There is a culture of ‘presentism’ in newsrooms – it’s hard to look to the future when there’s so much to be covered now, even if we know that these things, day-to-day politics or celebrity gossip, are less important than long-term climate degradation. Often newspapers obsess over one topic – think recently of Gary Lineker and the illegal migration bill – and there’s little room to cut through with other stories.
The concept of ‘slow journalism’ is something that newsrooms can incorporate to achieve better climate coverage. Slow journalism, defined by Tony Harcup in his chapter in The Routledge Companion to Journalism Ethics (2021) as valuing the qualities “depth, breadth, context, thoughtfulness, and fact-checking” more than being “first or fast”, is seen by him as an antidote to the “tyranny of immediacy” in newsrooms.
By setting aside resources for long reads, for example about climate change, separate from the day-to-day news cycle, environmental issues would not always be competing with other breaking news for the spotlight.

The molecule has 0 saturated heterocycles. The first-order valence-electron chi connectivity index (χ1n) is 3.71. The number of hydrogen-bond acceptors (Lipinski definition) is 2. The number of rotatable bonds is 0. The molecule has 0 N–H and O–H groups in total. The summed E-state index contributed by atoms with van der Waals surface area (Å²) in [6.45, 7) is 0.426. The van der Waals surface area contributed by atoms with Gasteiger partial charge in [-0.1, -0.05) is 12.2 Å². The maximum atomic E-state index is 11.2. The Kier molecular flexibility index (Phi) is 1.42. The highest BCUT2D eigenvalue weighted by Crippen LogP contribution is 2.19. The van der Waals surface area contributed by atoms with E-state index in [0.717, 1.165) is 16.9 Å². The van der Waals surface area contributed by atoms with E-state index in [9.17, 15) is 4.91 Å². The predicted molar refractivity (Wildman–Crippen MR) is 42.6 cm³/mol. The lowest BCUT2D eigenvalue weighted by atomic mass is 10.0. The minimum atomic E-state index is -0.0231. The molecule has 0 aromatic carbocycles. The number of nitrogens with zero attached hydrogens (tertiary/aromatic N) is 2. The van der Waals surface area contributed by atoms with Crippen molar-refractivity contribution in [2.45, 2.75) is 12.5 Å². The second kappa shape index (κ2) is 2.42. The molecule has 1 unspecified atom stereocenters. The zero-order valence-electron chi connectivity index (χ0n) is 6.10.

Stressing the positive
The way climate news is covered – in terms of content, as well as depth – is also important. In the film Don’t Look Up, talk show hosts are parodied as trying to ‘keep it light’ during an interview with two scientists warning that the world will soon be destroyed by an asteroid. But there is something in this; people do prefer to read positive, or at least constructive material, and a diet of negative stories can result in news avoidance from audiences and disaster fatigue from audience and reporters alike.
Communications campaigns chief at the UN, Nanette Braun, is quoted in the EBU report (p. 37) as saying that offering hope and stressing that there are solutions is essential – such as looking at everyday lifestyle issues like food and fashion, and showing pathways out of the crisis.
By giving more, and more in-depth, attention to climate issues and by focusing more on solutions-based information, we could improve media climate coverage significantly. An event like the IPCC synthesis report should be a hook to put climate change at the centre of reporting, at the very least temporarily, but Britain’s media need to change tactics and grasp the opportunity to engage their audience in what Braun calls “the great challenge of the moment”.